The number of “good news” scientific papers that I’ve encountered in that time I could probably count on my two hands. The “bad news” papers number probably in the thousands — each day seeming to bring a new, distressing revision to our understanding of the environmental trauma already unfolding.

I know the science is true, I know the threat is all-encompassing, and I know its effects, should emissions continue unabated, will be terrifying. And yet, when I imagine my life three decades from now, or the life of my daughter five decades from now, I have to admit that I am not imagining a world on fire but one similar to the one we have now. That is how hard it is to shake complacency. We are all living in delusion, unable to really process the news from science that climate change amounts to an all-encompassing threat. Indeed, a threat the size of life itself.

How can we be this deluded? One answer comes from behavioral economics. The scroll of cognitive biases identified by psychologists and fellow travelers over the past half-century can seem, like a social media feed, bottomless, and they distort and distend our perception of a changing climate. These optimistic prejudices, prophylactic biases and emotional reflexes form an entire library of climate delusion.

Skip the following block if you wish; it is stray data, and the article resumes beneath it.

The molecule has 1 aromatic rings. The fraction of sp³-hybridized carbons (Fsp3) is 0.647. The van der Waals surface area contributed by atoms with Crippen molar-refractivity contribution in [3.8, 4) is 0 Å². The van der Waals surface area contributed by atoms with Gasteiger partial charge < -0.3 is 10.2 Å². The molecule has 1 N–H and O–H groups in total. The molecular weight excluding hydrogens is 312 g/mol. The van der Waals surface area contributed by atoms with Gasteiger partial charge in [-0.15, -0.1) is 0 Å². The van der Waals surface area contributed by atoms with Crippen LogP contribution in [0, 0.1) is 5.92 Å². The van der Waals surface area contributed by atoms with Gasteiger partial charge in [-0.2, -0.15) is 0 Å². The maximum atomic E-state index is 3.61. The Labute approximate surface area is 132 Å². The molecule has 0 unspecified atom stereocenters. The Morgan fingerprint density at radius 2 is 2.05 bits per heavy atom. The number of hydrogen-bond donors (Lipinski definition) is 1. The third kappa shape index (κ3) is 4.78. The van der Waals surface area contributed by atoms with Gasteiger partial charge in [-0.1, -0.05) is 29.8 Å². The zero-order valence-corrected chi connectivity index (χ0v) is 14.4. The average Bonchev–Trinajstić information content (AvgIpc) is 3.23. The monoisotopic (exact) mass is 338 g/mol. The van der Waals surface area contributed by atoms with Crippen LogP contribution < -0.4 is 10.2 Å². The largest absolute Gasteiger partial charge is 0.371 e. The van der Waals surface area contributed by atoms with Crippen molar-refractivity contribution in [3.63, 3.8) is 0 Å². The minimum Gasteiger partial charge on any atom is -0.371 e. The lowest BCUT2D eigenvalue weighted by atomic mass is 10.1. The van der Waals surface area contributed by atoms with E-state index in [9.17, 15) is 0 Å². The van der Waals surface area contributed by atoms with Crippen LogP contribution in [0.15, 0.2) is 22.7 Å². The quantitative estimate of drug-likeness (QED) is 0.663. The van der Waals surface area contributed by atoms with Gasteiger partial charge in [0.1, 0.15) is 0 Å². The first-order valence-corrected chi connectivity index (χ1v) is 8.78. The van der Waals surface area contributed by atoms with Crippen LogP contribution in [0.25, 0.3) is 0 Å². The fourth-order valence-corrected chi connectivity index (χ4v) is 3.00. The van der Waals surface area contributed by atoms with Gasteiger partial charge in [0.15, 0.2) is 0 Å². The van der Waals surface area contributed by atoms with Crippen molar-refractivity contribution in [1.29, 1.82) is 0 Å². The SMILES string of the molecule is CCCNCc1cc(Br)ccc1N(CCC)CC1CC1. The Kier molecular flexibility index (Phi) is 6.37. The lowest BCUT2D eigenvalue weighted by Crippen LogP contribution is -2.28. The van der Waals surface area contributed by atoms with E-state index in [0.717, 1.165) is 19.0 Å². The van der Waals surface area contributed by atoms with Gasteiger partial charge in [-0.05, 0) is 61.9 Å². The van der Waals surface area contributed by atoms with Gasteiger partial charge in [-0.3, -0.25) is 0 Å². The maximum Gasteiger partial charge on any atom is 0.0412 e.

We build our view of the universe outward from our own experience, a reflexive tendency that surely shapes our ability to comprehend genuinely existential threats to the species. We have a tendency to wait for others to act, rather than acting ourselves; a preference for the present situation; a disinclination to change things; and an excess of confidence that we can change things easily, should we need to, no matter the scale. We can’t see anything but through cataracts of self-deception.

The sum total of these biases is what makes climate change something the ecological theorist Timothy Morton calls a “hyperobject” — a conceptual fact so large and complex that it can never be properly comprehended. In his book “Worst-Case Scenarios,” the legal scholar Cass Sunstein wrote that in general, we have a problem considering unlikely but potential risks, which we run from either into complacency or paranoia. His solution is a wonky one: We should all be more rigorous in our cost-benefit analysis.

That climate change demands expertise, and faith in it, at precisely the moment when public confidence in expertise is collapsing is one of its many paradoxes. That climate change touches so many of our cognitive biases is a mark of just how big it is and how much about human life it touches, which is to say, nearly everything.

And unfortunately, as climate change has been dawning more fully into view over the past several decades, all the cognitive biases that push us toward complacency have been abetted by our storytelling about warming — by journalism defined by caution in describing the scale and speed of the threat.